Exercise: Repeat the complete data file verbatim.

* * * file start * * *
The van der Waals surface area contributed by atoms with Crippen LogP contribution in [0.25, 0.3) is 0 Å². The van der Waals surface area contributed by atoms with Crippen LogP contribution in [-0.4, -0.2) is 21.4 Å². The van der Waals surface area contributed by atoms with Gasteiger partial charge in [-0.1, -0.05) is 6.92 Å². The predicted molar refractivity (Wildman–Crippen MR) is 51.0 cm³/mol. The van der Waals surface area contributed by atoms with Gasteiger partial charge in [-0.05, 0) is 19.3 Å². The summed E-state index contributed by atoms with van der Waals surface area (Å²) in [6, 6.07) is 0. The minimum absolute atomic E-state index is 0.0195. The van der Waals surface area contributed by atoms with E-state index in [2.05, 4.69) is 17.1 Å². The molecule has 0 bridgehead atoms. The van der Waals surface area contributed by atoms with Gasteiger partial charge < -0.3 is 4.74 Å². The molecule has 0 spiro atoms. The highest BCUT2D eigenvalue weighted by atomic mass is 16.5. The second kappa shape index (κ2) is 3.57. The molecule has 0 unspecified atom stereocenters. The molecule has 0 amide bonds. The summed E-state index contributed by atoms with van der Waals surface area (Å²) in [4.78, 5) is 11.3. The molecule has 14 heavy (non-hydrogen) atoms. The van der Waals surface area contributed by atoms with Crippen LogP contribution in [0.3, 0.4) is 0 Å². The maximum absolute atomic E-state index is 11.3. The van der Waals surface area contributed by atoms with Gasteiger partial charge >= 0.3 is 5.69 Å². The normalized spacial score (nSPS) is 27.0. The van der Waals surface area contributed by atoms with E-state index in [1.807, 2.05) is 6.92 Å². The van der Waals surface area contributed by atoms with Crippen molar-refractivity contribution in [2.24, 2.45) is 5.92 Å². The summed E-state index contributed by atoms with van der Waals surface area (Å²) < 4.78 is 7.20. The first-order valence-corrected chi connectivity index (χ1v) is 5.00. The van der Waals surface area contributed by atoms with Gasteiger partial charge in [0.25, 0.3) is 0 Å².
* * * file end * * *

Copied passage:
The van der Waals surface area contributed by atoms with Crippen LogP contribution in [0.25, 0.3) is 0 Å². The van der Waals surface area contributed by atoms with Crippen LogP contribution in [-0.4, -0.2) is 21.4 Å². The van der Waals surface area contributed by atoms with Gasteiger partial charge in [-0.1, -0.05) is 6.92 Å². The predicted molar refractivity (Wildman–Crippen MR) is 51.0 cm³/mol. The van der Waals surface area contributed by atoms with Gasteiger partial charge in [-0.05, 0) is 19.3 Å². The summed E-state index contributed by atoms with van der Waals surface area (Å²) in [6, 6.07) is 0. The minimum absolute atomic E-state index is 0.0195. The van der Waals surface area contributed by atoms with E-state index in [2.05, 4.69) is 17.1 Å². The molecule has 0 bridgehead atoms. The van der Waals surface area contributed by atoms with Gasteiger partial charge < -0.3 is 4.74 Å². The molecule has 0 spiro atoms. The highest BCUT2D eigenvalue weighted by atomic mass is 16.5. The second kappa shape index (κ2) is 3.57. The molecule has 0 unspecified atom stereocenters. The molecule has 0 amide bonds. The summed E-state index contributed by atoms with van der Waals surface area (Å²) in [4.78, 5) is 11.3. The molecule has 14 heavy (non-hydrogen) atoms. The van der Waals surface area contributed by atoms with Crippen LogP contribution in [0.3, 0.4) is 0 Å². The maximum absolute atomic E-state index is 11.3. The van der Waals surface area contributed by atoms with Gasteiger partial charge >= 0.3 is 5.69 Å². The normalized spacial score (nSPS) is 27.0. The van der Waals surface area contributed by atoms with E-state index in [1.807, 2.05) is 6.92 Å². The van der Waals surface area contributed by atoms with Crippen molar-refractivity contribution in [2.24, 2.45) is 5.92 Å². The summed E-state index contributed by atoms with van der Waals surface area (Å²) < 4.78 is 7.20. The first-order valence-corrected chi connectivity index (χ1v) is 5.00. The van der Waals surface area contributed by atoms with Gasteiger partial charge in [0.25, 0.3) is 0 Å².